The Telegraph reports that legislators in Paris have given cyclists to proceed through red lights at intersections under certain conditions.
A new government decree has just authorised cyclists in the French capital to go through red lights, after road safety experts deemed the measure would cut road accidents.
Under the new system, which will be first tested on 15 crossroads in the East of the French capital, cyclists are allowed to turn right or go straight ahead even when the lights are red.
They must, however, make way for pedestrians and incoming traffic on the left and will be held responsible in the event of an accident.
The most interesting part of this development is the reasoning behind the new rule:
The text for the new rule, approved by Paris councillors last week, justifies the measure by saying: “Experience shows that adding specific traffic lights for cyclists can create confusion for motorists.”
Here in the US, we have been particularly reluctant to deploy bike signals. Minneapolis only recently installed its first bike traffic signal, and only at a very low-volume T-intersection where the opportunity for confusion by motorists is minimal. There are only a handful of other US cities that have installed such signals.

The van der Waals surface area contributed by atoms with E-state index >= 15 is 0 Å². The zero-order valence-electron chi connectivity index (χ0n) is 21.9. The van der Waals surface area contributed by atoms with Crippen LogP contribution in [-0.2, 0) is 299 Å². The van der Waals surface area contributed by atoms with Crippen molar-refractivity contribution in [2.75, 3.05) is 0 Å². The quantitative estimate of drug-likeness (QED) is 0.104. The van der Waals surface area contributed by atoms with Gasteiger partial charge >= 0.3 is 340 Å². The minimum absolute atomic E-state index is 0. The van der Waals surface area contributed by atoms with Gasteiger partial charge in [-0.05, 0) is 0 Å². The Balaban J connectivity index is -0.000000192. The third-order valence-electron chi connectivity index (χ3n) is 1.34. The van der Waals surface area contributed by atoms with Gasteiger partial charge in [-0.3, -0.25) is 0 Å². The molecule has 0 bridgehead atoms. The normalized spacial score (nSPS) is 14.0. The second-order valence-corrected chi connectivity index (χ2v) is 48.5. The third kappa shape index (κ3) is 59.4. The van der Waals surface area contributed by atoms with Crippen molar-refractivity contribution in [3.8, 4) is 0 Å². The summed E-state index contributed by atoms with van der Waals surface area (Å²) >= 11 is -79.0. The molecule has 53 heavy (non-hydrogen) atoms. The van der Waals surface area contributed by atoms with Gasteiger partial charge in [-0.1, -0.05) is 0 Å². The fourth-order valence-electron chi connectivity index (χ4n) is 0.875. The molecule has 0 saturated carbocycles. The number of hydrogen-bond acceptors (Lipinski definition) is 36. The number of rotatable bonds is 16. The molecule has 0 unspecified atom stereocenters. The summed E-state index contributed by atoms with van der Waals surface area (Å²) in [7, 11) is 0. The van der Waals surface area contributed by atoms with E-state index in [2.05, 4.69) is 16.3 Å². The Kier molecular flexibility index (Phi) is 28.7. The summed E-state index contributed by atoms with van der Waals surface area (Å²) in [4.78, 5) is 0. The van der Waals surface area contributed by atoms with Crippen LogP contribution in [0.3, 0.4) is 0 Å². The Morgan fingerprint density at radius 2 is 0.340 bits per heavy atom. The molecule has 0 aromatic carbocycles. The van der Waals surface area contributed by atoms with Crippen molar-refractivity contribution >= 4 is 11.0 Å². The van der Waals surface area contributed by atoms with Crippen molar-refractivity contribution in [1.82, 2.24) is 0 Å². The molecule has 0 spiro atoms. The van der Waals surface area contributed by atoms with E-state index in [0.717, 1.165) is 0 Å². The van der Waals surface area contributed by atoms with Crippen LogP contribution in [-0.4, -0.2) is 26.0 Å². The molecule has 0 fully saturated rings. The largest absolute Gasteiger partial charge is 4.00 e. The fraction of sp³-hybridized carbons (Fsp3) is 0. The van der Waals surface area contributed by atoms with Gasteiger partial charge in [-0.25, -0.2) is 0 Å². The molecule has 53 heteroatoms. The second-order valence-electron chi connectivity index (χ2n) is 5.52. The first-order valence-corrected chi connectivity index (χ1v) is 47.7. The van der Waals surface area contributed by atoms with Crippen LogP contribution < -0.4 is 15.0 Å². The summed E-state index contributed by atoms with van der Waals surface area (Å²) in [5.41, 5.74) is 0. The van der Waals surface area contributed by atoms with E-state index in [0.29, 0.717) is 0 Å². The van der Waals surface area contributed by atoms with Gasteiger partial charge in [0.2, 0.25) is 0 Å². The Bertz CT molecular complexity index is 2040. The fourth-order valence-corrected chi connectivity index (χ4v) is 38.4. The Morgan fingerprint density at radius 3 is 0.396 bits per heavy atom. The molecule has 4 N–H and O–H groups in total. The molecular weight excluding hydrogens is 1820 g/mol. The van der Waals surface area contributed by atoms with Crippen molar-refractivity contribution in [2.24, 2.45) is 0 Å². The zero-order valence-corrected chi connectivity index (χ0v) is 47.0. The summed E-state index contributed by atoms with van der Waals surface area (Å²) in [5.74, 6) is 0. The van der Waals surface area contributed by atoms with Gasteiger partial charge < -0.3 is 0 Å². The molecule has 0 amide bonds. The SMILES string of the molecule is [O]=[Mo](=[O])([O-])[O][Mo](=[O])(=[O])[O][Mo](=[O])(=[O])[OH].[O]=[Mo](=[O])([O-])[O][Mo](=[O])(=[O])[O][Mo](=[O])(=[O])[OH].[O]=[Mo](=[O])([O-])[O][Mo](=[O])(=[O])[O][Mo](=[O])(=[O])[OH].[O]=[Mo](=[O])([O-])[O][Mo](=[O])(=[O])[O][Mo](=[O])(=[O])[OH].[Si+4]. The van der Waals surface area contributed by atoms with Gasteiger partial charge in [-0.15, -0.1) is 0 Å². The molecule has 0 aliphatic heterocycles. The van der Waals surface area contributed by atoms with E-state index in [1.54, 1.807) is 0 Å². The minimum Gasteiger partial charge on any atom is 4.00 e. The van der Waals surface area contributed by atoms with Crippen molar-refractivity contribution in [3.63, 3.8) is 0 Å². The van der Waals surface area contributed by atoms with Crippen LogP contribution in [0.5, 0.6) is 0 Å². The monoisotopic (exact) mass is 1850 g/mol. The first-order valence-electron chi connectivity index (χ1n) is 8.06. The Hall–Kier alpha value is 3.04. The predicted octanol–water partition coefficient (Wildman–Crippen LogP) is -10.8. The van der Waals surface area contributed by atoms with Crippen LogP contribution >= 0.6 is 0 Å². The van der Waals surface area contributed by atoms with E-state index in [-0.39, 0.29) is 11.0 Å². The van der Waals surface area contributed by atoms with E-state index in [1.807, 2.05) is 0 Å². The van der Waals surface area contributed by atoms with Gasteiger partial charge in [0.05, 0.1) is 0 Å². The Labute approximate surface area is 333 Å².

Aside from concerns that bike signals aren’t explicitly included in the most common engineering guidance manuals, the reasons given by many agencies reluctant to embrace the signals is that they are concerned about motorist confusion.
The common response from bike advocates is that they are commonplace in parts of Europe, and they don’t experience motorist confusion. They argue that it’s a chicken and egg problem, and that if we would just start installing them, motorists will quickly figure them out.
It’s interesting to see that the same discussion is happening in Paris*, and also to see that their response (allowing cyclists to proceed through reds) is quite a bit different than we would expect to see from agencies here in the states.
*I should point out that while I have been to different parts of Europe on several occasions and experienced many bike signals as a touring cyclist (though never as a motorist), my travels have never included Paris – or any part of France. I may be, unfortunately, terribly ignorant about the current state of cycling in Paris.